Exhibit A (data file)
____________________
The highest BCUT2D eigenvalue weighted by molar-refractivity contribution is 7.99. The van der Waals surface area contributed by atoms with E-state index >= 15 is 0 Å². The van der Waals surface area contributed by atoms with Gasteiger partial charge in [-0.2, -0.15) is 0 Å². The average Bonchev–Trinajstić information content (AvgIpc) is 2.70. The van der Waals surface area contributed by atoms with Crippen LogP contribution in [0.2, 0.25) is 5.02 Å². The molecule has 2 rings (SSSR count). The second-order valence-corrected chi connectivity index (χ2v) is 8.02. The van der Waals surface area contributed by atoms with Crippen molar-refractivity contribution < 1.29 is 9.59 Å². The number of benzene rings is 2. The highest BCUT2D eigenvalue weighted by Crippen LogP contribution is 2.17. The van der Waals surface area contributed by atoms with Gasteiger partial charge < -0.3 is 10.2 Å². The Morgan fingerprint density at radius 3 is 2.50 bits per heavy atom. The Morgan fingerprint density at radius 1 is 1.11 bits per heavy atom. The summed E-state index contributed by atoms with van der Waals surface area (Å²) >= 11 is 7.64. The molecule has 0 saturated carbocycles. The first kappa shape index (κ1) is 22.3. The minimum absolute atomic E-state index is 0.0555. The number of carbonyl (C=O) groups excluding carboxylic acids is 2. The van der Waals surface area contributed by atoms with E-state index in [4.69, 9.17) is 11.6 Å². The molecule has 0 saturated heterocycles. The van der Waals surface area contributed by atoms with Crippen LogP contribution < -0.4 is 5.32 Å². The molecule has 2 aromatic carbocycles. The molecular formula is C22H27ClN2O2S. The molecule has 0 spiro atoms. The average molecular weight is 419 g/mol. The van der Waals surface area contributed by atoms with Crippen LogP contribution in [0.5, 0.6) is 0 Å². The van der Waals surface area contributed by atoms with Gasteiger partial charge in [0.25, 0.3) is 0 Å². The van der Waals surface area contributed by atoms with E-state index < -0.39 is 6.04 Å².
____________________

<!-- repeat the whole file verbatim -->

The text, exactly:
The highest BCUT2D eigenvalue weighted by molar-refractivity contribution is 7.99. The van der Waals surface area contributed by atoms with E-state index >= 15 is 0 Å². The van der Waals surface area contributed by atoms with Gasteiger partial charge in [-0.2, -0.15) is 0 Å². The average Bonchev–Trinajstić information content (AvgIpc) is 2.70. The van der Waals surface area contributed by atoms with Crippen LogP contribution in [0.2, 0.25) is 5.02 Å². The molecule has 2 rings (SSSR count). The second-order valence-corrected chi connectivity index (χ2v) is 8.02. The van der Waals surface area contributed by atoms with Crippen molar-refractivity contribution < 1.29 is 9.59 Å². The number of benzene rings is 2. The highest BCUT2D eigenvalue weighted by Crippen LogP contribution is 2.17. The van der Waals surface area contributed by atoms with Gasteiger partial charge < -0.3 is 10.2 Å². The Morgan fingerprint density at radius 3 is 2.50 bits per heavy atom. The Morgan fingerprint density at radius 1 is 1.11 bits per heavy atom. The summed E-state index contributed by atoms with van der Waals surface area (Å²) >= 11 is 7.64. The molecule has 0 saturated carbocycles. The first kappa shape index (κ1) is 22.3. The minimum absolute atomic E-state index is 0.0555. The number of carbonyl (C=O) groups excluding carboxylic acids is 2. The van der Waals surface area contributed by atoms with E-state index in [4.69, 9.17) is 11.6 Å². The molecule has 0 saturated heterocycles. The van der Waals surface area contributed by atoms with Crippen LogP contribution < -0.4 is 5.32 Å². The molecule has 2 aromatic carbocycles. The molecular formula is C22H27ClN2O2S. The molecule has 0 spiro atoms. The average molecular weight is 419 g/mol. The van der Waals surface area contributed by atoms with Crippen LogP contribution in [0.5, 0.6) is 0 Å². The van der Waals surface area contributed by atoms with Gasteiger partial charge in [0.25, 0.3) is 0 Å². The van der Waals surface area contributed by atoms with E-state index < -0.39 is 6.04 Å².